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Allergic Test Subject – Not!

Samantha Yaffe’s frank take on motherhood with allergies.

A few years back, we found ourselves between allergists. Our first one died a year after Lucas was diagnosed with peanut, tree nut and egg, and the second one was, well – to put it mildly – not a good fit.

After pulling a few strings, Lucas, Honey and I headed off to meet allergist No. 3 – a very reputable doctor, renowned for his allergy research.

I was feeling confident and partly excited as we waited the requisite 45 minutes in the hallway along with dozens of other allergics of all ages and stages. The wait continued for what seemed like another hour inside the good doctor’s office, a warmish atmosphere, with some kiddie toys on the floor and family photos adorning his desk.

When he finally arrived, the greeting was a bit curt, but I quickly launched into our story, which he seemed keenly interested in for about 40 seconds before the nurse came knocking. “Just a minute,” he interrupted, and left us again waiting in the room.

Ages later he returned and instructed me to resume, but this time he was totally distracted, his eyes affixed to the door. It wasn’t another minute until he excused himself again. After yet another in and out, a nurse finally ushered us back out to the corridor for some more quality waiting time, no explanation.

It wasn’t until the code blue sounded minutes later, and we witnessed what appeared to be every doctor, nurse and orderly in the hospital running down the hall into the room next to the doctor’s office, that we realized there was a real emergency.

At some point during the pandemonium, we and the rest of the allergics were moved to a waiting room around the corner, given few details despite a whirlwind of questions from the anxious lot of us.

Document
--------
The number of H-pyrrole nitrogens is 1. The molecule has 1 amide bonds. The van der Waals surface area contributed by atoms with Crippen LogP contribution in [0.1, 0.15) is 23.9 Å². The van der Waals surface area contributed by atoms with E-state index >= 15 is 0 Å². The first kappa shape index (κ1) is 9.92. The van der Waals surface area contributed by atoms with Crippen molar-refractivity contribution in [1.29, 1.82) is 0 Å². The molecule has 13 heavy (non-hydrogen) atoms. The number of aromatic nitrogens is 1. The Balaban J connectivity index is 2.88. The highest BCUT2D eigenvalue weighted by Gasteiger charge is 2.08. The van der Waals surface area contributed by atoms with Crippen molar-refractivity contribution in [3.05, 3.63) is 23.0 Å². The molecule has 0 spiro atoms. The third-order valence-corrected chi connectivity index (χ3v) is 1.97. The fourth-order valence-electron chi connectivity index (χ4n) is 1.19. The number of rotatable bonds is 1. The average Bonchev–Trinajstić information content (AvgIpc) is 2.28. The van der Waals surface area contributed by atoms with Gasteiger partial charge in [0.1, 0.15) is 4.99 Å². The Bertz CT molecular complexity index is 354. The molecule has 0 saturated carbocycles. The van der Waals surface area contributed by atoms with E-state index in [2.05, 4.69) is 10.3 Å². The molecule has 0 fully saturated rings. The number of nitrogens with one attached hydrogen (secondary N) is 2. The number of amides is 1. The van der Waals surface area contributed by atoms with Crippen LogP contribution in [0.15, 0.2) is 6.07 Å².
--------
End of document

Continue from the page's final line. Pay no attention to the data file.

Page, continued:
Turns out, one of the patients we’d been sitting near in the hallway earlier was there for an oral allergy challenge. She was in her 20s, and I have no idea what she was being challenged with, but whatever it was, was bad, life-threateningly – maybe even terminally – bad.

To this day, I don’t know if she came out alive. I called the hospital the next day and the day after that to find out what happened, but of course nobody was authorized to divulge that information to me.

It was a scarring moment. One I will always remember and be reminded of when I hear the words “oral challenge.”

Same goes when I read about breakthrough studies where kids are being given small amounts of their allergen in an effort to desensitize them. I applaud the successes, of course, and I pray a cure is found sooner than later. But who are these test subjects? And more to the point, who are the parents who are entering their allergic kids into these studies?

I’m often asked about the likelihood of Lucas growing out of his peanut allergy or the potential for a cure. And I mostly respond that holding out hope for either of those miracles is self-defeating for me. It’s only a small percentage of kids who will outgrow these allergies, I’ll usually explain.

Besides, my survival/mama bear instincts tell me that Lucas will never qualify for an oral challenge or a desensitization study. I also can’t imagine ever inviting such risk into our lives, even for the greater good. Despite the medical community’s inability to test yet for allergy severity, I know from the experience of having to save my son’s life where he stands on the spectrum.

When I recently came across a newspaper article quoting a mother saying she would do anything to get her anaphylactic 8-year-old into a desensitization study even if it posed a life-threatening risk, I was floored. Like Lucas, this boy has had his share of emergency visits to the hospital and suffers from multiple food allergies. The article focused on there not being enough studies in Canada, which may be true, but I guess what struck me most is that there are parents clamouring to put their young children in such high-risk situations.

Our allergic kids aren’t living with a disease that’s going to kill them. It’s not like we have nothing to lose. Quite the opposite in fact. Our kids live in a world where it’s more like everyone else is carrying the deadly disease and it’s our job to keep them safe from it. Avoidance and vigilance is our chemo, public awareness and labeling our cure.

But don’t get me wrong, if there are parents out there willing or even eager to put their children forward in an effort to help find a cure, I am the last person who would blow the morality whistle. I’m just shocked and bewildered by them.

So back to the original question: Who would put their child at risk to help find a cure? Who would make the sacrifice so that my child could potentially live a risk-free, fear-free, allergy-free life?

Would you?